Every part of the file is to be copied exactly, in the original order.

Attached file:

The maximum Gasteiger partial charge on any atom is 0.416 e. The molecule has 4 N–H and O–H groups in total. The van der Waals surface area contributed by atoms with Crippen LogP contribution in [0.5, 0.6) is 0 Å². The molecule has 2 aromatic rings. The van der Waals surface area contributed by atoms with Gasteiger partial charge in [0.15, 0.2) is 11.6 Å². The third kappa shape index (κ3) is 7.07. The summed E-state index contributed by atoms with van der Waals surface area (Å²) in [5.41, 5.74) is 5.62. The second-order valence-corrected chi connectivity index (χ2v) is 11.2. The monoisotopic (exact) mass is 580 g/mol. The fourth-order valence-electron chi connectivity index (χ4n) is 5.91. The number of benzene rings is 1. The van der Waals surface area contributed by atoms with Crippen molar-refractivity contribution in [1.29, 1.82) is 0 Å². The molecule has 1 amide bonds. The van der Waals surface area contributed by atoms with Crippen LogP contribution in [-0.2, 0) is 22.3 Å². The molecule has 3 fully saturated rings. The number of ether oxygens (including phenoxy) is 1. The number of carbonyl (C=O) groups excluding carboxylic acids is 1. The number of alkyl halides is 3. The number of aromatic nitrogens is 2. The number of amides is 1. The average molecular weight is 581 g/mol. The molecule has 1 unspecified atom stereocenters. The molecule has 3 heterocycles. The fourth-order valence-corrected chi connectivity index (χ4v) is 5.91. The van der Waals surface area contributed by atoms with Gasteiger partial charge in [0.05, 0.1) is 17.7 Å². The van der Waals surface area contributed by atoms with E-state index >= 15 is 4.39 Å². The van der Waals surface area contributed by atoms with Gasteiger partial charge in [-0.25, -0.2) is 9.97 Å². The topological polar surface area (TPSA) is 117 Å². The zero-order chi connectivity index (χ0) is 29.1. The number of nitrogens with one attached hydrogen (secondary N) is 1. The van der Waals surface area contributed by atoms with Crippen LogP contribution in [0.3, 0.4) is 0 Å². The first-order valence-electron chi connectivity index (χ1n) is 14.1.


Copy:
The maximum Gasteiger partial charge on any atom is 0.416 e. The molecule has 4 N–H and O–H groups in total. The van der Waals surface area contributed by atoms with Crippen LogP contribution in [0.5, 0.6) is 0 Å². The molecule has 2 aromatic rings. The van der Waals surface area contributed by atoms with Gasteiger partial charge in [0.15, 0.2) is 11.6 Å². The third kappa shape index (κ3) is 7.07. The summed E-state index contributed by atoms with van der Waals surface area (Å²) in [5.41, 5.74) is 5.62. The second-order valence-corrected chi connectivity index (χ2v) is 11.2. The monoisotopic (exact) mass is 580 g/mol. The fourth-order valence-electron chi connectivity index (χ4n) is 5.91. The number of benzene rings is 1. The van der Waals surface area contributed by atoms with Crippen molar-refractivity contribution in [1.29, 1.82) is 0 Å². The molecule has 1 amide bonds. The van der Waals surface area contributed by atoms with Crippen LogP contribution in [-0.2, 0) is 22.3 Å². The molecule has 3 fully saturated rings. The number of ether oxygens (including phenoxy) is 1. The number of carbonyl (C=O) groups excluding carboxylic acids is 1. The number of alkyl halides is 3. The number of aromatic nitrogens is 2. The number of amides is 1. The average molecular weight is 581 g/mol. The molecule has 1 unspecified atom stereocenters. The molecule has 3 heterocycles. The fourth-order valence-corrected chi connectivity index (χ4v) is 5.91. The van der Waals surface area contributed by atoms with Gasteiger partial charge in [0.05, 0.1) is 17.7 Å². The van der Waals surface area contributed by atoms with E-state index >= 15 is 4.39 Å². The van der Waals surface area contributed by atoms with Gasteiger partial charge in [-0.25, -0.2) is 9.97 Å². The topological polar surface area (TPSA) is 117 Å². The zero-order chi connectivity index (χ0) is 29.1. The number of nitrogens with one attached hydrogen (secondary N) is 1. The van der Waals surface area contributed by atoms with Crippen LogP contribution in [0.3, 0.4) is 0 Å². The first-order valence-electron chi connectivity index (χ1n) is 14.1.